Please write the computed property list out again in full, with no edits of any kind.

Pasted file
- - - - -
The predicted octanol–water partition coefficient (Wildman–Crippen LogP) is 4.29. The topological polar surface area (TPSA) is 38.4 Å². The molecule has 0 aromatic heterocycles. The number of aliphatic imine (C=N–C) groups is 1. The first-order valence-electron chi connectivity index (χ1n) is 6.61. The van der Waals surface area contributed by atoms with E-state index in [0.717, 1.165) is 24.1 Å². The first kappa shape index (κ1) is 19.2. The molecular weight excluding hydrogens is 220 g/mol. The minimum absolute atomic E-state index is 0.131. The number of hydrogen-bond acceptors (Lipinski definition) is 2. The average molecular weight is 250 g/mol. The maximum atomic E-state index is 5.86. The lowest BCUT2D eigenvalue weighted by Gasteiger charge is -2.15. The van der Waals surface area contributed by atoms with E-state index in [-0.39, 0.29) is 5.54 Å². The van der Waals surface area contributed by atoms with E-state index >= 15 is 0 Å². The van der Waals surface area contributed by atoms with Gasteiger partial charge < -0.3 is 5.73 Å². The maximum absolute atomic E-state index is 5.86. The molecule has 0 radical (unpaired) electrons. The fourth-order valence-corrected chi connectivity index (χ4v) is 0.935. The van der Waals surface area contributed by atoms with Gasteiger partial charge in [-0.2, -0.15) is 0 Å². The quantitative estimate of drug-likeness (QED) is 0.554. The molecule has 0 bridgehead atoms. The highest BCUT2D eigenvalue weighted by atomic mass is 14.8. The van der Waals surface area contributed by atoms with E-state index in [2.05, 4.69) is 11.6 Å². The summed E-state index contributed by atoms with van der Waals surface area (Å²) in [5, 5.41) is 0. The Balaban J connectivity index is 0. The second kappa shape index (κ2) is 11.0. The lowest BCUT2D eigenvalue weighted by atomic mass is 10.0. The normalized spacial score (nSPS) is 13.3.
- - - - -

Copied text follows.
The predicted octanol–water partition coefficient (Wildman–Crippen LogP) is 4.29. The topological polar surface area (TPSA) is 38.4 Å². The molecule has 0 aromatic heterocycles. The number of aliphatic imine (C=N–C) groups is 1. The first-order valence-electron chi connectivity index (χ1n) is 6.61. The van der Waals surface area contributed by atoms with E-state index in [0.717, 1.165) is 24.1 Å². The first kappa shape index (κ1) is 19.2. The molecular weight excluding hydrogens is 220 g/mol. The minimum absolute atomic E-state index is 0.131. The number of hydrogen-bond acceptors (Lipinski definition) is 2. The average molecular weight is 250 g/mol. The maximum atomic E-state index is 5.86. The lowest BCUT2D eigenvalue weighted by Gasteiger charge is -2.15. The van der Waals surface area contributed by atoms with E-state index in [-0.39, 0.29) is 5.54 Å². The van der Waals surface area contributed by atoms with E-state index >= 15 is 0 Å². The van der Waals surface area contributed by atoms with Gasteiger partial charge < -0.3 is 5.73 Å². The maximum absolute atomic E-state index is 5.86. The molecule has 0 radical (unpaired) electrons. The fourth-order valence-corrected chi connectivity index (χ4v) is 0.935. The van der Waals surface area contributed by atoms with Gasteiger partial charge in [-0.2, -0.15) is 0 Å². The quantitative estimate of drug-likeness (QED) is 0.554. The molecule has 0 bridgehead atoms. The highest BCUT2D eigenvalue weighted by atomic mass is 14.8. The van der Waals surface area contributed by atoms with E-state index in [2.05, 4.69) is 11.6 Å². The summed E-state index contributed by atoms with van der Waals surface area (Å²) in [5, 5.41) is 0. The Balaban J connectivity index is 0. The second kappa shape index (κ2) is 11.0. The lowest BCUT2D eigenvalue weighted by atomic mass is 10.0. The normalized spacial score (nSPS) is 13.3.